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Talking about mental health: Dilemmas U.S. military service members and spouses experience post deployment

APA Citation:

Peck, B. S., & Parcell, E. S. (2021). Talking about mental health: Dilemmas U.S. military service members and spouses experience post deployment. Journal of Family Communication, 21(2), 90-106. https://doi.org/10.1080/15267431.2021.1887195

Abstract Created by REACH:

In this study, 50 Service members and their spouses (N = 100 individuals) were interviewed to discuss communication within the couple relationship, specifically communication about mental health concerns during the reintegration period. The aim was to better understand the challenges that Service members and their spouses experience related to communication about mental health. Participant responses revealed six dilemmas that couples experienced when discussing and seeking help for mental health concerns and three perspectives regarding whose responsibility it is to manage these dilemmas.


Mental health

Branch of Service:

Air Force
Marine Corps
Multiple branches

Military Affiliation:

Active Duty

Subject Affiliation:

Active duty service member
Guard/Reserve member
Spouse of service member or veteran


Adulthood (18 yrs & older)
Young adulthood (18 - 29 yrs)
Thirties (30 - 39 yrs)
Middle age (40 - 64 yrs)


Cross-Sectional Study
Qualitative Study


Peck, Brittnie Star, Parcell, Erin Sahlstein


A major concern for the U.S. military, its personnel, and their family members, is mental health among the ranks. Suicide rates among military veterans and active duty military personnel steadily increased post 9/11. Trends show service members are unlikely to seek support for mental health concerns primarily due to the stigma in the military and the broader culture around the issue. We sought to understand the challenges military personnel and their spouses face post-deployment when talking about, suggesting, and seeking mental health support. We interviewed 50 U.S. military service members and their spouses (N = 100). Our thematic analysis identified six dilemmas with three forms (i.e., My, Your, & Our). Findings suggest service members and their families are underserved during the reintegration period and underscore the need for intervention efforts that improve their mental, emotional, and relational well-being.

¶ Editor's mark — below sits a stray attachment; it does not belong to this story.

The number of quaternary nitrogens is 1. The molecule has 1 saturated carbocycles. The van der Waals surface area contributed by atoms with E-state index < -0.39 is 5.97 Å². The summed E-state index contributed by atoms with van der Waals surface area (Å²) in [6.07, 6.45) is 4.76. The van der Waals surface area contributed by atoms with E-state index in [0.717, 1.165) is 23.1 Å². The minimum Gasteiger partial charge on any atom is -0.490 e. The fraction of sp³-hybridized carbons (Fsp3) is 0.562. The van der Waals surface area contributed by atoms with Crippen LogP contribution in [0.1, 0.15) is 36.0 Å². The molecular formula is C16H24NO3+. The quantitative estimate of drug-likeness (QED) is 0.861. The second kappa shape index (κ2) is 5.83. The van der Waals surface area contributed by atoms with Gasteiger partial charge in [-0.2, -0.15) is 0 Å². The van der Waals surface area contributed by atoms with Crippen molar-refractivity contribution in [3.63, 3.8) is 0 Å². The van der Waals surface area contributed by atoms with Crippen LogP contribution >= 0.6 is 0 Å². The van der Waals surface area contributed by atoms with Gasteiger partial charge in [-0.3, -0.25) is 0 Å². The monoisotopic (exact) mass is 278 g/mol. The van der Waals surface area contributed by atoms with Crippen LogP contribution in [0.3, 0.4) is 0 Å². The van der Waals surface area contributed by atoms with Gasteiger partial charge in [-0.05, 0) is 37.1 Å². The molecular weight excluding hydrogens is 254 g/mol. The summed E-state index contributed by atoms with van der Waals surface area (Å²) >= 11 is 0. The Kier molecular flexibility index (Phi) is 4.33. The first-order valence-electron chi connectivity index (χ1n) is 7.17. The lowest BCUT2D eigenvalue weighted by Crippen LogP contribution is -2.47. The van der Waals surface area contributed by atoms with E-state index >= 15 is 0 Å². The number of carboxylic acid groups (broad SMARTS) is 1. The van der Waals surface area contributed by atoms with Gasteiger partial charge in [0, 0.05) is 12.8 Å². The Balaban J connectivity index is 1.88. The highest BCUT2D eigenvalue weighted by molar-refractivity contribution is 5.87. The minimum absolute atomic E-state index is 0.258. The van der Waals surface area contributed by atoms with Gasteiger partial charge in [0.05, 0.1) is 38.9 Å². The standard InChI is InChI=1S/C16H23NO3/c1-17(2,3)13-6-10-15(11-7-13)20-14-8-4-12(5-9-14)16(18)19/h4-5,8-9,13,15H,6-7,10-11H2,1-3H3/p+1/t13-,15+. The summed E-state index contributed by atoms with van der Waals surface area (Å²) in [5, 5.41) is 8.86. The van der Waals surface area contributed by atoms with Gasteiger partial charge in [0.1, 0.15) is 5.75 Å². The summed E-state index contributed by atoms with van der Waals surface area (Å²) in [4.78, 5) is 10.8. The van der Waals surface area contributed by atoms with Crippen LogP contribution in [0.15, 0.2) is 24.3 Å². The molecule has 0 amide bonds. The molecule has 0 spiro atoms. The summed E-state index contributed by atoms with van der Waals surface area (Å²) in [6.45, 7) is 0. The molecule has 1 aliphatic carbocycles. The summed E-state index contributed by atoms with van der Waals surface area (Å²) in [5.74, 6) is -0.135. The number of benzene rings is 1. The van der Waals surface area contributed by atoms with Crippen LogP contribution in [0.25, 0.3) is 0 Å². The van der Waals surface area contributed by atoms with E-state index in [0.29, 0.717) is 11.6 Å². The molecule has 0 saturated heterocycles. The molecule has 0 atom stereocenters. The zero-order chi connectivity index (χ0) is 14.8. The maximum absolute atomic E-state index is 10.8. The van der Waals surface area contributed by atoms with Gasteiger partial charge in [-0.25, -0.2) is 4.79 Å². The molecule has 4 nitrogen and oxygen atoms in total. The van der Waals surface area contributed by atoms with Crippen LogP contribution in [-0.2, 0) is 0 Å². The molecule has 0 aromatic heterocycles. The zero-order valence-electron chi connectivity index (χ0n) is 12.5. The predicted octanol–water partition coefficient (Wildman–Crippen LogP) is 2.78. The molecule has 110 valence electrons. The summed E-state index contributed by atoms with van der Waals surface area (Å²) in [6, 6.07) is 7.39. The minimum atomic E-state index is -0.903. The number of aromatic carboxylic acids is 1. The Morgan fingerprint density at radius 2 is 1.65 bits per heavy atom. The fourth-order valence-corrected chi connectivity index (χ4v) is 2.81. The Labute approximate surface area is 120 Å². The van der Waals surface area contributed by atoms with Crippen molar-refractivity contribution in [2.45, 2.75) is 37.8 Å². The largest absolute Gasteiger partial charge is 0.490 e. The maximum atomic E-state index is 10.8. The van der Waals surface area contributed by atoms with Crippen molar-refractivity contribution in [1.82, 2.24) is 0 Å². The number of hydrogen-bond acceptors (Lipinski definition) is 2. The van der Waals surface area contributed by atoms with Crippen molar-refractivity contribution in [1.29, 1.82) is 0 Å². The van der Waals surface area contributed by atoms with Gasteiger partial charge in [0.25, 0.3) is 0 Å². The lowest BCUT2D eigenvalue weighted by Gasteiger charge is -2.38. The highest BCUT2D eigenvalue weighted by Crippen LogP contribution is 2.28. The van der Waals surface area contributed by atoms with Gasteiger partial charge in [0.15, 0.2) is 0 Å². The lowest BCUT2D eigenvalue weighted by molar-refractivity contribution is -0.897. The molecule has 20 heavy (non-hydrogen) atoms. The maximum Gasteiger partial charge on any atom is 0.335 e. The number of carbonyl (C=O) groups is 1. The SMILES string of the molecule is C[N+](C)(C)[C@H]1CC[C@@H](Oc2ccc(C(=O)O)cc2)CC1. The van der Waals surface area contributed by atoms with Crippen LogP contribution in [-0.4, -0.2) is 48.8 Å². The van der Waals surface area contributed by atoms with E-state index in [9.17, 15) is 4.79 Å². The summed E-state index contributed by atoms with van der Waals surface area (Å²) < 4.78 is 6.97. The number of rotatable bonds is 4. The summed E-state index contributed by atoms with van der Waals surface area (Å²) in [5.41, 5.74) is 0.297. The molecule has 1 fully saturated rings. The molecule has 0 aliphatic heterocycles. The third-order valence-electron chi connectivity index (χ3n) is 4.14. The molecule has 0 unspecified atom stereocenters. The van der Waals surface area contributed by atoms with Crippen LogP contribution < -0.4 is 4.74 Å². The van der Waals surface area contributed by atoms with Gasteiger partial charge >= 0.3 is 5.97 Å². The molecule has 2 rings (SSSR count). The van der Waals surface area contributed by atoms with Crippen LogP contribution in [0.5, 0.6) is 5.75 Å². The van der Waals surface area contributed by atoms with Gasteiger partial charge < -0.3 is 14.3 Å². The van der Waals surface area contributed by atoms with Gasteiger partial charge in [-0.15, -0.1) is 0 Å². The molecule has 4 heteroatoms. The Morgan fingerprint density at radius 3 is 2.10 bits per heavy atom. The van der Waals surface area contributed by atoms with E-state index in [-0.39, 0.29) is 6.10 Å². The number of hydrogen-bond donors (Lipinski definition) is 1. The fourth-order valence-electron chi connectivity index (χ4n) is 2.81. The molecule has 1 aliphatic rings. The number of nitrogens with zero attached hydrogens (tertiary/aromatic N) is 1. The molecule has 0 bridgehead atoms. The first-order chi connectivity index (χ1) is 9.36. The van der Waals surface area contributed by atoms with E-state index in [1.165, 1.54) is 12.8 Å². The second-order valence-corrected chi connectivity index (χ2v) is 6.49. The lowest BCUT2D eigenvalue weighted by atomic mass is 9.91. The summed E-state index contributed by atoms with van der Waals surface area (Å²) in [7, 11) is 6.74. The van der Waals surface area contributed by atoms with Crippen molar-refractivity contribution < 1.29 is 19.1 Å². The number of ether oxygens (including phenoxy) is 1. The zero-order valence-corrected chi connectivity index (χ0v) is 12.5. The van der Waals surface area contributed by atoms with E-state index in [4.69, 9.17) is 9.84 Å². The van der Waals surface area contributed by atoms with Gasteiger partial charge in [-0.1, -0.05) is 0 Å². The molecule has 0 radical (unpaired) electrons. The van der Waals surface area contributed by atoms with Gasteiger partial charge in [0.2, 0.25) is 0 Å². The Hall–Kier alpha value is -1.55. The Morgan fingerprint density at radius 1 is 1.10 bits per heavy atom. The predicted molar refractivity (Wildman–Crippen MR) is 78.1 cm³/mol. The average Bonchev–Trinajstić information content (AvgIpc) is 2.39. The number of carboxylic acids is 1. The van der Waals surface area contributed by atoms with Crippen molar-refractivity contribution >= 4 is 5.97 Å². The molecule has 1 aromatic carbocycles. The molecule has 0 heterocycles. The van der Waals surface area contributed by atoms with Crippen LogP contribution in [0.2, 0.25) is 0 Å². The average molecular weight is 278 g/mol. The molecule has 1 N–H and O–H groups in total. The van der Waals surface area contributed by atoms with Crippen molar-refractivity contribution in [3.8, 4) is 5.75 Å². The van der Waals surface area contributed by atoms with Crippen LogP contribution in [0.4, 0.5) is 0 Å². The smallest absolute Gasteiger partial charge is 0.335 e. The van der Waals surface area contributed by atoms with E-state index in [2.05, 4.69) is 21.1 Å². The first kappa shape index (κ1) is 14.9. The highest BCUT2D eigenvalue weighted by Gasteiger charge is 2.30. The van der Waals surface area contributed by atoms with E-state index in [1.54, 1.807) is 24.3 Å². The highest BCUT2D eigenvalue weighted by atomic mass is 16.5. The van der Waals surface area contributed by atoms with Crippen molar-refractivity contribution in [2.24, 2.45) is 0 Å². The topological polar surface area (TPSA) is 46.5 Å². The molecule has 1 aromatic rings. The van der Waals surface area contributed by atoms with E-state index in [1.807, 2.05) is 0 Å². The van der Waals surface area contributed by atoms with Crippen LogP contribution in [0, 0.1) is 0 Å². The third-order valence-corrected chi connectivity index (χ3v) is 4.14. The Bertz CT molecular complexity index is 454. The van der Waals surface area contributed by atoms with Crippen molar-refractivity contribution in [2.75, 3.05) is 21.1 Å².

Publisher/Sponsoring Organization:

Taylor & Francis

Publication Type:

REACH Publication

Author Affiliation:

Department of Communication, University of Kentucky, BSP
Department of Communication, University of Wisconsin-Milwaukee, ESP


mental health, suicide rates, military veterans, active duty personnel, stigma

View Research Summary:

REACH Publication Type:

Research Summary


University of Nevada–Las Vegas Research Development Award
UNLV Summer Research Grant secured by Sahlstein Parcell

REACH Newsletter:

  July 2021

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